In general, yes, students (unless they hold a physical science credit from middle school) need to take a physics course to graduate from North Cobb. Students can easily overcome the feelings of dread by applying themselves a little more, looking over notes in class, visiting Khan Academy (which houses great, simple explanations of all the AP concepts), or simply going to their teachers before or after school for more help. With dedication, AP Physics can become quite manageable.

“What I love about physics that makes it different from a lot of the other sciences is how it really makes students rethink a lot of assumptions they have made about how the world works around them. While it can be very frustrating to students at first, the ones that truly apply themselves are so excited when they finally “get it.” Physics also may be the first class they take where they have to apply previous knowledge to different situations instead of just memorizing how to solve a particular type of problem. It is such a good class to prepare students for real-world problems they will have to face as they move on to the next chapter of their lives,” AP Physics 1 teacher Jacquelyn Brennan said.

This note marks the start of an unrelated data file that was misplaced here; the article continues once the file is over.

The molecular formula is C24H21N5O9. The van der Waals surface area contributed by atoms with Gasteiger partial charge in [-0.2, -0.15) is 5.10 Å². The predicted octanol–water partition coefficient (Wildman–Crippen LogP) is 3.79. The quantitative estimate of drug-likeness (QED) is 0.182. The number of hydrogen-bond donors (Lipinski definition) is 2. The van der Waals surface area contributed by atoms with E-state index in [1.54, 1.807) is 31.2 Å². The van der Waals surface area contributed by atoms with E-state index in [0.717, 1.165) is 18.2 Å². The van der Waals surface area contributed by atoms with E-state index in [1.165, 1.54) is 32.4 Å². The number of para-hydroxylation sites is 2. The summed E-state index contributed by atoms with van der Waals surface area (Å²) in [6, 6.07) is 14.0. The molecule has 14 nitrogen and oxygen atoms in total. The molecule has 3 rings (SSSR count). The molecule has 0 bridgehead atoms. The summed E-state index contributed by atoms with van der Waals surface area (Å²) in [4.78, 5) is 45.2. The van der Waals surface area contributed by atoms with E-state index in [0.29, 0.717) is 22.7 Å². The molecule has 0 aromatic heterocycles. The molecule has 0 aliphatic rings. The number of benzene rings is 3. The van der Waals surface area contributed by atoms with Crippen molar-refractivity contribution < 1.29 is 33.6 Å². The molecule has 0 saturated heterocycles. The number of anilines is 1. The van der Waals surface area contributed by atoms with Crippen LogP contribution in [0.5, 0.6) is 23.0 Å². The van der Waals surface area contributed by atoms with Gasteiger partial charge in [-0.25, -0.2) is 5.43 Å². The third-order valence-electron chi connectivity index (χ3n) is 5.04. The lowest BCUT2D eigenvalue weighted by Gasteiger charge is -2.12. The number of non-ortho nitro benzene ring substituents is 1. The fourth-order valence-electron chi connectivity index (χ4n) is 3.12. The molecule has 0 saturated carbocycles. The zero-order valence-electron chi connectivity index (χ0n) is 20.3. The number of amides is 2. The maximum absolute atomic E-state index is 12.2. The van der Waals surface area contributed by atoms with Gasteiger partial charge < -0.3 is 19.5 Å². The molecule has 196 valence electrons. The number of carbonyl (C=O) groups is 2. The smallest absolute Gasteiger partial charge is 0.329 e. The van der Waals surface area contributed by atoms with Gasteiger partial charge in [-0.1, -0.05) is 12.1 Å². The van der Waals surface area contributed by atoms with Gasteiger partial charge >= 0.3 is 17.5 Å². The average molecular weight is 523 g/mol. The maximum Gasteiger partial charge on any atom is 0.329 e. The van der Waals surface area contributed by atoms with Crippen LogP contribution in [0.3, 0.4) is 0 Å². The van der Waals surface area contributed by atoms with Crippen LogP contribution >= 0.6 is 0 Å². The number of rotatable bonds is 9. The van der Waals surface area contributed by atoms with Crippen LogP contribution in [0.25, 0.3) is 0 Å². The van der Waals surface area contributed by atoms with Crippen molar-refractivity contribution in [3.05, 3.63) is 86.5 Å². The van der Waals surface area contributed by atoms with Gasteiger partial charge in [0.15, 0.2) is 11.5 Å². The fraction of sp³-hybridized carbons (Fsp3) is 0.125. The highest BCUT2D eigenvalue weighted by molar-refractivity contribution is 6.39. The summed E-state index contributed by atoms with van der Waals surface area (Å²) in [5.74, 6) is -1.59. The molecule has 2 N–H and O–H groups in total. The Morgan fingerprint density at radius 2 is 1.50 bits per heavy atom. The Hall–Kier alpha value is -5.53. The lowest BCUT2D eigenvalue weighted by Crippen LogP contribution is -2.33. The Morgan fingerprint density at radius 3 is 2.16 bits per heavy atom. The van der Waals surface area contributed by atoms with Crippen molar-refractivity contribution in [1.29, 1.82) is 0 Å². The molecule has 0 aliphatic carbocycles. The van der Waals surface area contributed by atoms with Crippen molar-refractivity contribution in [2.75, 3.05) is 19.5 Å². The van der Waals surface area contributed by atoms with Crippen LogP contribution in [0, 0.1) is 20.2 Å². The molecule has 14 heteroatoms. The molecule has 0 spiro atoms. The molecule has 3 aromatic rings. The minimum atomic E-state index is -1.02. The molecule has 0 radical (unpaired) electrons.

What kind of problems are there in Physics?

Problems vary from unit to unit, and in AP Physics 1, the units comprise of Kinematics; Newton’s Laws and Forces; Work, Energy, and Power; Circular Motion and Gravity; Torque and Rotational Kinematics; and finally, Waves and Circuits. These all come with their own formulas and idiosyncrasies. This class will feel more like a math course than the other sciences preceding it, but thankfully, the College Board provides a formula sheet students can use on the AP exam.